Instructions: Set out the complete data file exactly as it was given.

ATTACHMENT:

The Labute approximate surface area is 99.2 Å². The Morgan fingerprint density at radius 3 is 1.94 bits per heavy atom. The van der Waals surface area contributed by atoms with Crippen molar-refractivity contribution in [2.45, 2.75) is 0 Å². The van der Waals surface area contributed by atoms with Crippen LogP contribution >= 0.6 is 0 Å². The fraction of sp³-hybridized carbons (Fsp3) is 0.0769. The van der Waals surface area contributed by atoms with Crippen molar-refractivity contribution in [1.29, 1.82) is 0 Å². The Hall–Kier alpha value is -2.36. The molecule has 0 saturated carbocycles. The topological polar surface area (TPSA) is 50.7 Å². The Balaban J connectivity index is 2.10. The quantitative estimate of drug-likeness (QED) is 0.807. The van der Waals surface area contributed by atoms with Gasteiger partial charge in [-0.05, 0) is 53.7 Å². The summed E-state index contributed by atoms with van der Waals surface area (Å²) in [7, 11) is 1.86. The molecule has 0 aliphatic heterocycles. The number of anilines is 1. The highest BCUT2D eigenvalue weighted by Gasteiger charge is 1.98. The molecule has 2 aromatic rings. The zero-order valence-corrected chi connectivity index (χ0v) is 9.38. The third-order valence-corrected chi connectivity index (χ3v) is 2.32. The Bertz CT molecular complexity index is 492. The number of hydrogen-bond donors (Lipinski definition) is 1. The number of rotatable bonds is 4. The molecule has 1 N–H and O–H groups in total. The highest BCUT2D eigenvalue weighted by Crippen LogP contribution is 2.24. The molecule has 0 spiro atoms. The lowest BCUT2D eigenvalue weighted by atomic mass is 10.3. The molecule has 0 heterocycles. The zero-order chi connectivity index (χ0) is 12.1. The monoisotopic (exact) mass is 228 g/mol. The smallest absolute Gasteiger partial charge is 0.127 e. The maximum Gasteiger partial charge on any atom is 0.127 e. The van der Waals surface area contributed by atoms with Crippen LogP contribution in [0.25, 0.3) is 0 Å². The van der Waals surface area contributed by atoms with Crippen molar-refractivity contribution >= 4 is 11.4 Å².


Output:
The Labute approximate surface area is 99.2 Å². The Morgan fingerprint density at radius 3 is 1.94 bits per heavy atom. The van der Waals surface area contributed by atoms with Crippen molar-refractivity contribution in [2.45, 2.75) is 0 Å². The van der Waals surface area contributed by atoms with Crippen LogP contribution >= 0.6 is 0 Å². The fraction of sp³-hybridized carbons (Fsp3) is 0.0769. The van der Waals surface area contributed by atoms with Crippen molar-refractivity contribution in [1.29, 1.82) is 0 Å². The Hall–Kier alpha value is -2.36. The molecule has 0 saturated carbocycles. The topological polar surface area (TPSA) is 50.7 Å². The Balaban J connectivity index is 2.10. The quantitative estimate of drug-likeness (QED) is 0.807. The van der Waals surface area contributed by atoms with Gasteiger partial charge in [-0.05, 0) is 53.7 Å². The summed E-state index contributed by atoms with van der Waals surface area (Å²) in [7, 11) is 1.86. The molecule has 0 aliphatic heterocycles. The number of anilines is 1. The highest BCUT2D eigenvalue weighted by Gasteiger charge is 1.98. The molecule has 2 aromatic rings. The zero-order valence-corrected chi connectivity index (χ0v) is 9.38. The third-order valence-corrected chi connectivity index (χ3v) is 2.32. The Bertz CT molecular complexity index is 492. The number of hydrogen-bond donors (Lipinski definition) is 1. The number of rotatable bonds is 4. The molecule has 1 N–H and O–H groups in total. The highest BCUT2D eigenvalue weighted by Crippen LogP contribution is 2.24. The molecule has 0 spiro atoms. The lowest BCUT2D eigenvalue weighted by atomic mass is 10.3. The molecule has 0 heterocycles. The zero-order chi connectivity index (χ0) is 12.1. The monoisotopic (exact) mass is 228 g/mol. The smallest absolute Gasteiger partial charge is 0.127 e. The maximum Gasteiger partial charge on any atom is 0.127 e. The van der Waals surface area contributed by atoms with Crippen LogP contribution in [0.25, 0.3) is 0 Å². The van der Waals surface area contributed by atoms with Crippen molar-refractivity contribution >= 4 is 11.4 Å².